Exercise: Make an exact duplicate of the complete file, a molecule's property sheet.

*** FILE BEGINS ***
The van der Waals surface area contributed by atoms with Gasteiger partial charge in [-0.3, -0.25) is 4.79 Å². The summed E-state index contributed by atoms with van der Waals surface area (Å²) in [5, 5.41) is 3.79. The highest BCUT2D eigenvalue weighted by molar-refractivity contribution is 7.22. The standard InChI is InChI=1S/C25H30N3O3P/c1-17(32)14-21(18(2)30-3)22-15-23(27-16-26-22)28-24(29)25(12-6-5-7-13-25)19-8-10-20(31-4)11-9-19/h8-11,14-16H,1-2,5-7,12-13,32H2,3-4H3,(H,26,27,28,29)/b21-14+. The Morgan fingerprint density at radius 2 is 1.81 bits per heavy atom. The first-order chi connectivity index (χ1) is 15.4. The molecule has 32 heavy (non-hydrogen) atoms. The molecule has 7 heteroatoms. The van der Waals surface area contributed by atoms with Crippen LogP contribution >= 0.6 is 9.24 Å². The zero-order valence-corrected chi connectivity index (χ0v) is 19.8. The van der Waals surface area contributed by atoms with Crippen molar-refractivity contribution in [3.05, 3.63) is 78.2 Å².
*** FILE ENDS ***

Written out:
The van der Waals surface area contributed by atoms with Gasteiger partial charge in [-0.3, -0.25) is 4.79 Å². The summed E-state index contributed by atoms with van der Waals surface area (Å²) in [5, 5.41) is 3.79. The highest BCUT2D eigenvalue weighted by molar-refractivity contribution is 7.22. The standard InChI is InChI=1S/C25H30N3O3P/c1-17(32)14-21(18(2)30-3)22-15-23(27-16-26-22)28-24(29)25(12-6-5-7-13-25)19-8-10-20(31-4)11-9-19/h8-11,14-16H,1-2,5-7,12-13,32H2,3-4H3,(H,26,27,28,29)/b21-14+. The Morgan fingerprint density at radius 2 is 1.81 bits per heavy atom. The first-order chi connectivity index (χ1) is 15.4. The molecule has 32 heavy (non-hydrogen) atoms. The molecule has 7 heteroatoms. The van der Waals surface area contributed by atoms with Crippen LogP contribution >= 0.6 is 9.24 Å². The zero-order valence-corrected chi connectivity index (χ0v) is 19.8. The van der Waals surface area contributed by atoms with Crippen molar-refractivity contribution in [3.05, 3.63) is 78.2 Å².